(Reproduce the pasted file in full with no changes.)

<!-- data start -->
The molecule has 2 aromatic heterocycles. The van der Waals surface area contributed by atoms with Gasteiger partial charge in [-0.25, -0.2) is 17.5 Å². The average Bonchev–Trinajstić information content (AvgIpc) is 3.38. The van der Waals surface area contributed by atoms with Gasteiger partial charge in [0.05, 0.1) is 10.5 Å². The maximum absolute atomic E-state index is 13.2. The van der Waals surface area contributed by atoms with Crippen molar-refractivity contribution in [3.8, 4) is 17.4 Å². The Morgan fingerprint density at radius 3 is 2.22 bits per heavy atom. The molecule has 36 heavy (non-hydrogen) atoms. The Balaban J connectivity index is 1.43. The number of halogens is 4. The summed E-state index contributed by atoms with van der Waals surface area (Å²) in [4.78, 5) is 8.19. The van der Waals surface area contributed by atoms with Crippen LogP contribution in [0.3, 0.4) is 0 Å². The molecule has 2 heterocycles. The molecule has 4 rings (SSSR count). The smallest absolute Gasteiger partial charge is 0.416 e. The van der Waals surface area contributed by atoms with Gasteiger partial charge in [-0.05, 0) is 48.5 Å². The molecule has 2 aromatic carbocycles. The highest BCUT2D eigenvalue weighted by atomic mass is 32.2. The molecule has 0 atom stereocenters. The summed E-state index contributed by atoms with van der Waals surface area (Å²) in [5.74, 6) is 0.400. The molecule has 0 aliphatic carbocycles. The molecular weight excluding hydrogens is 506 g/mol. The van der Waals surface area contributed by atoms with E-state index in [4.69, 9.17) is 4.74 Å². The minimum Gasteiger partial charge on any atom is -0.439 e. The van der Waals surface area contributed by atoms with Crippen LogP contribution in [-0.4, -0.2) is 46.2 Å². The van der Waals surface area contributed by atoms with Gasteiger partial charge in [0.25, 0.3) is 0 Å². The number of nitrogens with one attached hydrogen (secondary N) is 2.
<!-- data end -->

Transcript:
The molecule has 2 aromatic heterocycles. The van der Waals surface area contributed by atoms with Gasteiger partial charge in [-0.25, -0.2) is 17.5 Å². The average Bonchev–Trinajstić information content (AvgIpc) is 3.38. The van der Waals surface area contributed by atoms with Gasteiger partial charge in [0.05, 0.1) is 10.5 Å². The maximum absolute atomic E-state index is 13.2. The van der Waals surface area contributed by atoms with Crippen molar-refractivity contribution in [3.8, 4) is 17.4 Å². The Morgan fingerprint density at radius 3 is 2.22 bits per heavy atom. The molecule has 36 heavy (non-hydrogen) atoms. The Balaban J connectivity index is 1.43. The number of halogens is 4. The summed E-state index contributed by atoms with van der Waals surface area (Å²) in [4.78, 5) is 8.19. The van der Waals surface area contributed by atoms with Crippen LogP contribution in [0.3, 0.4) is 0 Å². The molecule has 2 heterocycles. The molecule has 4 rings (SSSR count). The smallest absolute Gasteiger partial charge is 0.416 e. The van der Waals surface area contributed by atoms with Gasteiger partial charge in [-0.05, 0) is 48.5 Å². The molecule has 2 aromatic carbocycles. The highest BCUT2D eigenvalue weighted by atomic mass is 32.2. The molecule has 0 atom stereocenters. The summed E-state index contributed by atoms with van der Waals surface area (Å²) in [5.74, 6) is 0.400. The molecule has 0 aliphatic carbocycles. The molecular weight excluding hydrogens is 506 g/mol. The van der Waals surface area contributed by atoms with E-state index in [4.69, 9.17) is 4.74 Å². The minimum Gasteiger partial charge on any atom is -0.439 e. The van der Waals surface area contributed by atoms with Crippen LogP contribution in [-0.4, -0.2) is 46.2 Å². The van der Waals surface area contributed by atoms with Gasteiger partial charge in [0.25, 0.3) is 0 Å². The number of nitrogens with one attached hydrogen (secondary N) is 2.